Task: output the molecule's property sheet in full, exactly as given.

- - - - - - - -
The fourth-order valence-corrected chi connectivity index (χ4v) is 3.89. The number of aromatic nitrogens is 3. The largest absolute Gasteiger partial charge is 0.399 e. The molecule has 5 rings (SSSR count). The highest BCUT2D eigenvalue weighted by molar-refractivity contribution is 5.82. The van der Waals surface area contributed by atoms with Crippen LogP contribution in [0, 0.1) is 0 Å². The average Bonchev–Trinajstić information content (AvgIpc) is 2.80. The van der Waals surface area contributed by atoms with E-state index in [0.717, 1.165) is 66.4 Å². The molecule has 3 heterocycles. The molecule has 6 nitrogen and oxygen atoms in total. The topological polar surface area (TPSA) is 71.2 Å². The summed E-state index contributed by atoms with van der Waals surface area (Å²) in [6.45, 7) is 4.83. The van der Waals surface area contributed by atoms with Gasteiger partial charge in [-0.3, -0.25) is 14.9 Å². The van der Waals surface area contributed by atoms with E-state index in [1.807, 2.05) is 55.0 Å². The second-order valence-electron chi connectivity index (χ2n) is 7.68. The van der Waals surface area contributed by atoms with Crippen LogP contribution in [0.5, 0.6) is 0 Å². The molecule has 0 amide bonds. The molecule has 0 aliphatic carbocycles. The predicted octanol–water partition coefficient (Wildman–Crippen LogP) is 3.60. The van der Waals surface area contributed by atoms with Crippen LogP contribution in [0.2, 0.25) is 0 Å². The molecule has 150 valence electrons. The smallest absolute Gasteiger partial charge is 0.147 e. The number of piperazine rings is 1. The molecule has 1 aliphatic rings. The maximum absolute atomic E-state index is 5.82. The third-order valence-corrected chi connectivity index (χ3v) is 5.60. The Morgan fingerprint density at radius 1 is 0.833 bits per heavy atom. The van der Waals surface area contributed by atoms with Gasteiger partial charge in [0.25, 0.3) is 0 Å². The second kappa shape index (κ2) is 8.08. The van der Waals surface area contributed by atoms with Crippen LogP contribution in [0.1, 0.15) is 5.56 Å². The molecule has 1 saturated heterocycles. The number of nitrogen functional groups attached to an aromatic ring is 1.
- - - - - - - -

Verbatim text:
The fourth-order valence-corrected chi connectivity index (χ4v) is 3.89. The number of aromatic nitrogens is 3. The largest absolute Gasteiger partial charge is 0.399 e. The molecule has 5 rings (SSSR count). The highest BCUT2D eigenvalue weighted by molar-refractivity contribution is 5.82. The van der Waals surface area contributed by atoms with Crippen LogP contribution in [0, 0.1) is 0 Å². The average Bonchev–Trinajstić information content (AvgIpc) is 2.80. The van der Waals surface area contributed by atoms with E-state index in [0.717, 1.165) is 66.4 Å². The molecule has 3 heterocycles. The molecule has 6 nitrogen and oxygen atoms in total. The topological polar surface area (TPSA) is 71.2 Å². The summed E-state index contributed by atoms with van der Waals surface area (Å²) in [6.45, 7) is 4.83. The van der Waals surface area contributed by atoms with Gasteiger partial charge in [-0.3, -0.25) is 14.9 Å². The van der Waals surface area contributed by atoms with E-state index in [1.807, 2.05) is 55.0 Å². The second-order valence-electron chi connectivity index (χ2n) is 7.68. The van der Waals surface area contributed by atoms with Crippen LogP contribution in [0.5, 0.6) is 0 Å². The molecule has 0 amide bonds. The molecule has 0 aliphatic carbocycles. The predicted octanol–water partition coefficient (Wildman–Crippen LogP) is 3.60. The van der Waals surface area contributed by atoms with Crippen LogP contribution in [0.2, 0.25) is 0 Å². The molecule has 150 valence electrons. The smallest absolute Gasteiger partial charge is 0.147 e. The number of piperazine rings is 1. The molecule has 1 aliphatic rings. The maximum absolute atomic E-state index is 5.82. The third-order valence-corrected chi connectivity index (χ3v) is 5.60. The Morgan fingerprint density at radius 1 is 0.833 bits per heavy atom. The van der Waals surface area contributed by atoms with Gasteiger partial charge in [0.25, 0.3) is 0 Å². The second kappa shape index (κ2) is 8.08. The van der Waals surface area contributed by atoms with Crippen LogP contribution in [0.1, 0.15) is 5.56 Å². The molecule has 1 saturated heterocycles. The number of nitrogen functional groups attached to an aromatic ring is 1.